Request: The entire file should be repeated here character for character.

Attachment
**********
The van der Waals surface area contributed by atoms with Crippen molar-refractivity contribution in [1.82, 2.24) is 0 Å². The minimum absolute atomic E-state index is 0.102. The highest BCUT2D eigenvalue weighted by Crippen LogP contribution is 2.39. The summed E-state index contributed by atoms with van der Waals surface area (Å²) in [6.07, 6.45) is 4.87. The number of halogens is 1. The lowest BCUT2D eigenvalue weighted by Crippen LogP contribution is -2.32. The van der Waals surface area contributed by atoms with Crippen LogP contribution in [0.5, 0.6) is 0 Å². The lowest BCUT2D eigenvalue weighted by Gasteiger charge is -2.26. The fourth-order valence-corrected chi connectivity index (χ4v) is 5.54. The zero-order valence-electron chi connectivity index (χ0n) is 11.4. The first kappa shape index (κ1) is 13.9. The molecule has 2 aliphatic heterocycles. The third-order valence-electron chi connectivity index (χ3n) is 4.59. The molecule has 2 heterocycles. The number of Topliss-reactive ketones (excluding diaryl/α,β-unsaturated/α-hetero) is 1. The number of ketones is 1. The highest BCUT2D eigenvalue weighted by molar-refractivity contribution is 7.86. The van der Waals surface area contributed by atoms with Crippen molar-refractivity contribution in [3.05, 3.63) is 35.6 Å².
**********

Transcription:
The van der Waals surface area contributed by atoms with Crippen molar-refractivity contribution in [1.82, 2.24) is 0 Å². The minimum absolute atomic E-state index is 0.102. The highest BCUT2D eigenvalue weighted by Crippen LogP contribution is 2.39. The summed E-state index contributed by atoms with van der Waals surface area (Å²) in [6.07, 6.45) is 4.87. The number of halogens is 1. The lowest BCUT2D eigenvalue weighted by Crippen LogP contribution is -2.32. The van der Waals surface area contributed by atoms with Crippen LogP contribution in [0.5, 0.6) is 0 Å². The lowest BCUT2D eigenvalue weighted by Gasteiger charge is -2.26. The fourth-order valence-corrected chi connectivity index (χ4v) is 5.54. The zero-order valence-electron chi connectivity index (χ0n) is 11.4. The first kappa shape index (κ1) is 13.9. The molecule has 2 aliphatic heterocycles. The third-order valence-electron chi connectivity index (χ3n) is 4.59. The molecule has 2 heterocycles. The number of Topliss-reactive ketones (excluding diaryl/α,β-unsaturated/α-hetero) is 1. The number of ketones is 1. The highest BCUT2D eigenvalue weighted by molar-refractivity contribution is 7.86. The van der Waals surface area contributed by atoms with Crippen molar-refractivity contribution in [3.05, 3.63) is 35.6 Å².